All healthcare professionals, including pharmacists, should be aware of the clinical features and management of sepsis. This article summarises the recent changes in the definition of sepsis in adults, as well as its management.
How to identify causes of a subtherapeutic INRSubscription
Pharmacists and healthcare professionals are often involved in the management of patients with subtherapeutic international normalised ratios (INRs), the cause of which is important to identify because this will affect decisions and the subsequent management of the patient.
More than two million people are affected by sight loss across the UK, which may impact on their ability to use and take their medicines correctly and safely. Here, the Royal National Institute of Blind People, Medicines Use and Safety team and Moorfields Eye Hospital provide advice and recommendations for pharmacy to provide appropriate support for people with sight loss.
Patients of all ages visit their pharmacy to seek advice on a variety of conditions affecting their feet, but some groups, including the young and active, people with diabetes and elderly patients, are at higher risk of developing common foot conditions. Produced in partnership with RB.
Around 500,000 print copies of the BNF and BNF for Children are distributed to healthcare professionals each year. A new app which combines BNF and BNF for Children content ensures the availability of drug information through a smart device.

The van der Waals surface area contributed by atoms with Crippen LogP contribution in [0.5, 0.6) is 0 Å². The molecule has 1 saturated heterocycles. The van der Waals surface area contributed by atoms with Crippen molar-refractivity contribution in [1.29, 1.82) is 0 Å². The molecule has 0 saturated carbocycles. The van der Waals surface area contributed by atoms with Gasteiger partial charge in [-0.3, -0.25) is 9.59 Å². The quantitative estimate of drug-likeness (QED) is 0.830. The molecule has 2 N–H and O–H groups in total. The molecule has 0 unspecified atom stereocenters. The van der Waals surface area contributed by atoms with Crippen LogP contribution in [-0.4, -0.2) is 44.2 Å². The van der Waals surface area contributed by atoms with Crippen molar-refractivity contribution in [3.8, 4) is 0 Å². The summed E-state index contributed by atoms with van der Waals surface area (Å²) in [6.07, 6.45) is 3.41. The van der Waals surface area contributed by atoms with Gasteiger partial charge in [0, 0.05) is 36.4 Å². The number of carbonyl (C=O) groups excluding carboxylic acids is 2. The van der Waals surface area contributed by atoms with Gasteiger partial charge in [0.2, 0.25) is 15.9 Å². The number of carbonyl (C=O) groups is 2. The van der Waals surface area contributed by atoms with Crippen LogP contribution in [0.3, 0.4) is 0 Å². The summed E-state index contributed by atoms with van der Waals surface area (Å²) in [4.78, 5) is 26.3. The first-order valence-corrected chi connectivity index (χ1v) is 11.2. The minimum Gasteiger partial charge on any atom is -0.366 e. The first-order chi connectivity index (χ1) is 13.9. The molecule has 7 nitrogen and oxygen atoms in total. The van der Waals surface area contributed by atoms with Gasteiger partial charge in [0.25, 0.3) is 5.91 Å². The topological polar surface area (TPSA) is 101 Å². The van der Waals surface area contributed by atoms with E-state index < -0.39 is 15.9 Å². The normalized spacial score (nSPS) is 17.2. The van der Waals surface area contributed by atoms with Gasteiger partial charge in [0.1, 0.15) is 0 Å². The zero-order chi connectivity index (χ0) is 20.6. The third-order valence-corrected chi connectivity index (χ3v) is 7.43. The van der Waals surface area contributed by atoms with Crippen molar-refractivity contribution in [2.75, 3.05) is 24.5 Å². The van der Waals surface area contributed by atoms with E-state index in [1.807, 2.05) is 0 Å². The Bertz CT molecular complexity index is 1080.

Children may be exposed to potentially harmful excipients, essential components of drug formulations, through unlicensed and off-label use of adult medicines. Excipient exposure should be minimised, although a medicine containing a problem excipient may be indicated, but only after a careful risk–benefit assessment.
Melanoma is the fifth most common cancer in the UK, accounting for 4% of all new cancer diagnoses. Pharmacists and healthcare professionals are ideally placed to offer advice to patients on the use of sunscreens to limit UV exposure, reducing their risk of developing melanoma.
Rashes in childrenSubscription
Rashes in children are common and may be difficult to differentiate by appearance alone, therefore, it is important to consider the entire clinical presentation in order to make the appropriate diagnosis.
Pertussis (whooping cough) is a highly contagious, acute bacterial infection. It can affect people of all ages, but is especially dangerous in vulnerable groups, such as unimmunised infants.
Anticipatory prescribing enables patients in the last days and weeks of their lives to have their symptoms managed at home. Pharmacists are ideally positioned to provide practical support and advice to other healthcare professionals on the prescribing and administration of anticipatory medicines and to facilitate timely supply.
Earache is a common problem that can be the result of a variety of different pathologies. It is important for pharmacists and healthcare professionals to appropriately diagnose primary and secondary earache and ear infections.
Advising patients on halitosis and oral hygieneSubscription
Halitosis (bad breath) is estimated to be the third most frequent reason for patients to seek dental care, following tooth decay and gum disease. Pharmacists are ideally placed to promote oral health and provide patients with advice on the prevention and management of halitosis.